The opportunities for developing economies in Asia and the Pacific to take part in digital services trade are promising especially after the pandemic, thus the need for all economies to adopt policies and programs to boost the region’s export growth prospects, according to a report by the Asian Development Bank (ADB).
“In the post-pandemic period, the opportunities are likely to intensify as consumers and producers continue to embrace online purchasing, digital transactions, and remote delivery of services.
These long-term shifts in behavior, production structure, and labor market needs offer all economies new opportunities to develop competitive advantages in digital services sectors,” said the Asian Economic Integration Report 2022.
The report said that with the bulk of digital services trade currently taking place in telecommunications, computer, and information services –as well as professional and other business services, liberalizing restrictions in these services sectors is important for driving the region’s export growth prospects.
However, the potential for digital services exports ultimately extends across all services sectors with growth already being experienced during the pandemic in health and education services as well as audiovisual and animation services, it said.
The report cited economic case studies highlighting the scope for digital services trade to facilitate the integration of economies into global and regional markets and to lessen the divide among them.
“Bilateral and regional agreements need to focus more on creating enabling conditions for digital services trade in their chapters and provisions on economic and regulatory cooperation, e-commerce, investment, and mobility of persons, as well as in their mode 1 commitments, including in sectors such as financial services,” it added.
The ADB report said there is scope to pursue cultivating digital services export markets as the range of tradable digital services grows.
“Niche export opportunities are on offer for a wide spectrum of economies that differ in their mix of endowments and conditions. The ability to tap digital services export opportunities depends on the capacity to leverage specific strengths and conditions, including in partnership between government and industry,” it said.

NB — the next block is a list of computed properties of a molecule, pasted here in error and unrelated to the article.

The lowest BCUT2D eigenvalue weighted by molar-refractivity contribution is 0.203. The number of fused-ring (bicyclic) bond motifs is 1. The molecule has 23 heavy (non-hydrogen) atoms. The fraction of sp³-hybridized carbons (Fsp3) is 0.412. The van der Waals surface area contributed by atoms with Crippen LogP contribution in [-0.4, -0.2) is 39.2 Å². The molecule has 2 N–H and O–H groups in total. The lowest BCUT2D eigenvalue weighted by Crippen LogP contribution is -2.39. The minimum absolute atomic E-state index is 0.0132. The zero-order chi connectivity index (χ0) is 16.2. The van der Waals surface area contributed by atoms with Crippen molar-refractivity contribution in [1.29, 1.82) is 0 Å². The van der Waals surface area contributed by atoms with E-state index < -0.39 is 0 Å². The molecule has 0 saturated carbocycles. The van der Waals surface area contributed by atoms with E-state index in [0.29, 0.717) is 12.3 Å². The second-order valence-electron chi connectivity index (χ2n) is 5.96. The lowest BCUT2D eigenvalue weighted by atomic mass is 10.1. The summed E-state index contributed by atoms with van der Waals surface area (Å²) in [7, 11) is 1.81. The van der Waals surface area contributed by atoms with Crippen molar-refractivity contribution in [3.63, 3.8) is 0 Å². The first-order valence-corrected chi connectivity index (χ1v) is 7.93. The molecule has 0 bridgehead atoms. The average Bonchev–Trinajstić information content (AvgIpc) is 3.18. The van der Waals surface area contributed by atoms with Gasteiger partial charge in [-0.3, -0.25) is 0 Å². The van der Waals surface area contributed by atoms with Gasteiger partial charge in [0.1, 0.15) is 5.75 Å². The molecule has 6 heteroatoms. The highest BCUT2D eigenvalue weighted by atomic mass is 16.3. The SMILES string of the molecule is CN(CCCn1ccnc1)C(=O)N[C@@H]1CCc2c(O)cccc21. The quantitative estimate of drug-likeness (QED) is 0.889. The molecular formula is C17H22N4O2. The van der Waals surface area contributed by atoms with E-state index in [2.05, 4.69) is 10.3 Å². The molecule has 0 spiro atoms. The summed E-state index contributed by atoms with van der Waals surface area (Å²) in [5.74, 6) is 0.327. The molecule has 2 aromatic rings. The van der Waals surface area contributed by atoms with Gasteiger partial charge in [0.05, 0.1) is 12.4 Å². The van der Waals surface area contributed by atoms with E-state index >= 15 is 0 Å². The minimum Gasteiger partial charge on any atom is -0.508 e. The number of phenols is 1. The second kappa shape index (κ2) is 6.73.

To keep pace with emerging needs in digital services sectors, the report said governments need to invest in information and communications technology (ICT) infrastructure and specialized skills and update their regulatory regimes for the digital economy, including to nurture an enabling environment for businesses to have ready access to the crossborder digital services trade.
It added even if economies fall short in some areas of digital readiness, they can still be successful digital services exporters if they leverage their strengths, including first mover advantage in information technology-business process outsourcing (IT-BPO) services, and fast-growing domestic demand for digital applications and solutions to develop digital services export.
“Economies can convert disadvantages, such as geographic remoteness and a small domestic market into an opportunity, by targeting niche markets and industry segments and serving as an experimentation ground,” the report said.
To foster the development of digital trade in services, it underscored the importance of deeper commitments and expanded coverage of relevant provisions in regional trade agreements (RTAs).
“In particular, developing Asia will need to strengthen such provisions, focusing on enabling business opportunities and consumer protection. Economy efforts could also be supplemented by mutual recognition agreements on services, which so far have been forged mainly among developed economies,” it added.